Despite the fact that the monolayer compactness and homogeneity correct analysis is impractical due to the primary surface roughness, the effect on the ORR should be directly related to the coating compactness. In the case of siloxanes SAMs, it is strongly associated to the homogeneity of the oxide layer that covers the alloy surface and works as the substrate for the SAM condensation. Such aspects suggest that the combination of surface pretreatments that result in compact and homogeneous oxide layers, with closed packed and homogeneous SAMs, is necessary to improve corrosion protection.
Considering the anodic branch of the polarization curve, it is possible to observe that ODTMS coatings also affect the values, whilst PTMS coatings do not change the shape of the polarization curve anodic branch. In this aspect, the ODTMS layer displaces the to more noble potentials, approximately +190 mV, and slightly decreases the current level associated to the process. This behaviour suggests the ODTMS coatings high stability at higher overpotentials.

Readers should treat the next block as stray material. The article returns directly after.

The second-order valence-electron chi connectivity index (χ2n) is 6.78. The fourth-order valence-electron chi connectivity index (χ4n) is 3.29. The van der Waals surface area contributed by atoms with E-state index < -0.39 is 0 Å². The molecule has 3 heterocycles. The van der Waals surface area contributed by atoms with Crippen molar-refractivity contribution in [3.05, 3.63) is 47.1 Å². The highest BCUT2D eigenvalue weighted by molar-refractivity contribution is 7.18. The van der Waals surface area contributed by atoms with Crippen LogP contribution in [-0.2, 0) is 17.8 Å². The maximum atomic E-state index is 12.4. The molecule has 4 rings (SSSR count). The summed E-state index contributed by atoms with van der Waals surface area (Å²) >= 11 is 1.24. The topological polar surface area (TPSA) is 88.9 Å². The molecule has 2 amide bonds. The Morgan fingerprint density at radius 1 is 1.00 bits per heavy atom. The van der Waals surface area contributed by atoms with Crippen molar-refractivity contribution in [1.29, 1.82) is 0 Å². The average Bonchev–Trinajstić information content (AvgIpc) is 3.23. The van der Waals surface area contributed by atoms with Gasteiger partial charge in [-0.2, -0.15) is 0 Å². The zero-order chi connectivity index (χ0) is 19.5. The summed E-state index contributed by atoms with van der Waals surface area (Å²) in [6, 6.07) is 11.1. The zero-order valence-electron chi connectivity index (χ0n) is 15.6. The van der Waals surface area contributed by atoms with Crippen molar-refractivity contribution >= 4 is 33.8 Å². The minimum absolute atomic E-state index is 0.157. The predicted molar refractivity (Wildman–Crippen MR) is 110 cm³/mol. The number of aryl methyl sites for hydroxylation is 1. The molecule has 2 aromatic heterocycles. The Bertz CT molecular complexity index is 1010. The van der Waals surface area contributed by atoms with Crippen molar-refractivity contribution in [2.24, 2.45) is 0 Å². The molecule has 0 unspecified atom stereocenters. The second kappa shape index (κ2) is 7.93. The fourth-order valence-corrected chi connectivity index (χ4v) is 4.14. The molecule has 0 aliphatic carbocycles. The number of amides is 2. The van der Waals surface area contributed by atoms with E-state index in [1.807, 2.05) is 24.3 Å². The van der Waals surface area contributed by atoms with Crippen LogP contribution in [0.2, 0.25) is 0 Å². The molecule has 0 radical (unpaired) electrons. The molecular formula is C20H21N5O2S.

The coatings protective character can be easily confirmed by the surface optical and SEM images, registered after the polarization, shown in Figure 2. In the optical images with no magnification, the bare sample clearly presents corrosion pits uniformly distributed over the entire surface, while PTMS coated sample shows a less intense surface attack and, for the ODTMS coating, the corrosion is almost suppressed over the entire surface. This behaviour can be observed with details in the SEM images. In this case it is possible to see the pits distribution for the bare surface, the corroded areas progressive diminution for the PTMS, and the suppression of pitting corrosion for the ODTMS coated samples.
Based on these images and on SAM coatings nature, it is possible to consider that the attack to the surface takes place in the protective films defects, which are common in SAMs and may also be related to defects in the natural oxide layer. In this aspect, the results suggest that ODTMS coatings present fewer defects when compared to the PTMS ones, mainly at high overpotentials, where pit corrosion takes place. However, the current density and corrosion rate values (Table 1) indicate that both coated samples are electrochemically equivalent at low overpotentials, near .
The electrochemical characteristics of the coated samples were also studied by EIS experiments in the potential region where SAMs effectively inhibit the corrosion reactions, as described in Section 2.